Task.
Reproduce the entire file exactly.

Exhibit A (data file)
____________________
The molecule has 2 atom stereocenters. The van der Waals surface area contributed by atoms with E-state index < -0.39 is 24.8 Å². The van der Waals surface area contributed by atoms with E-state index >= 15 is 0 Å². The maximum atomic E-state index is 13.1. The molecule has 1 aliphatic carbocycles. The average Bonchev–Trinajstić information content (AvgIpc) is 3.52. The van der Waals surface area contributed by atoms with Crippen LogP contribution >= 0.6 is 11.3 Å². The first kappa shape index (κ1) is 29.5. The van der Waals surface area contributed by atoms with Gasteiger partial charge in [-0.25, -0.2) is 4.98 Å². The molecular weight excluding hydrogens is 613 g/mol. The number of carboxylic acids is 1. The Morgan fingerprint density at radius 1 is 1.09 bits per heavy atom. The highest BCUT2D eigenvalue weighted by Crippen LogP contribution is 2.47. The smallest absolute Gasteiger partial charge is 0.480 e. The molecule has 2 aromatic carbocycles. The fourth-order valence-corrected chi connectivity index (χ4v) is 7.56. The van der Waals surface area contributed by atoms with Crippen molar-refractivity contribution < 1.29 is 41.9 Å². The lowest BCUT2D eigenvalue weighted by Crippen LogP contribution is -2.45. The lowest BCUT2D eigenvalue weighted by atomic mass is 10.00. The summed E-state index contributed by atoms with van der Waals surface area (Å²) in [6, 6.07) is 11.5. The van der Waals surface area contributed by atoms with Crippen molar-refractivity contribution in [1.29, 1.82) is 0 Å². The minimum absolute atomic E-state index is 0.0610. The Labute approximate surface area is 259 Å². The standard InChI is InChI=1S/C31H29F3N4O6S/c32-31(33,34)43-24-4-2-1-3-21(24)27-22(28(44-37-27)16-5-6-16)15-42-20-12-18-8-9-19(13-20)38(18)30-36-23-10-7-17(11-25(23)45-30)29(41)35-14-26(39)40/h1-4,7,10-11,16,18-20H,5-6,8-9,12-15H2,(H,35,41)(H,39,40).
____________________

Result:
The molecule has 2 atom stereocenters. The van der Waals surface area contributed by atoms with E-state index < -0.39 is 24.8 Å². The van der Waals surface area contributed by atoms with E-state index >= 15 is 0 Å². The maximum atomic E-state index is 13.1. The molecule has 1 aliphatic carbocycles. The average Bonchev–Trinajstić information content (AvgIpc) is 3.52. The van der Waals surface area contributed by atoms with Crippen LogP contribution >= 0.6 is 11.3 Å². The first kappa shape index (κ1) is 29.5. The van der Waals surface area contributed by atoms with Gasteiger partial charge in [-0.25, -0.2) is 4.98 Å². The molecular weight excluding hydrogens is 613 g/mol. The number of carboxylic acids is 1. The Morgan fingerprint density at radius 1 is 1.09 bits per heavy atom. The highest BCUT2D eigenvalue weighted by Crippen LogP contribution is 2.47. The smallest absolute Gasteiger partial charge is 0.480 e. The molecule has 2 aromatic carbocycles. The fourth-order valence-corrected chi connectivity index (χ4v) is 7.56. The van der Waals surface area contributed by atoms with Crippen molar-refractivity contribution < 1.29 is 41.9 Å². The lowest BCUT2D eigenvalue weighted by Crippen LogP contribution is -2.45. The lowest BCUT2D eigenvalue weighted by atomic mass is 10.00. The summed E-state index contributed by atoms with van der Waals surface area (Å²) in [6, 6.07) is 11.5. The van der Waals surface area contributed by atoms with Crippen molar-refractivity contribution in [1.29, 1.82) is 0 Å². The minimum absolute atomic E-state index is 0.0610. The Labute approximate surface area is 259 Å². The standard InChI is InChI=1S/C31H29F3N4O6S/c32-31(33,34)43-24-4-2-1-3-21(24)27-22(28(44-37-27)16-5-6-16)15-42-20-12-18-8-9-19(13-20)38(18)30-36-23-10-7-17(11-25(23)45-30)29(41)35-14-26(39)40/h1-4,7,10-11,16,18-20H,5-6,8-9,12-15H2,(H,35,41)(H,39,40).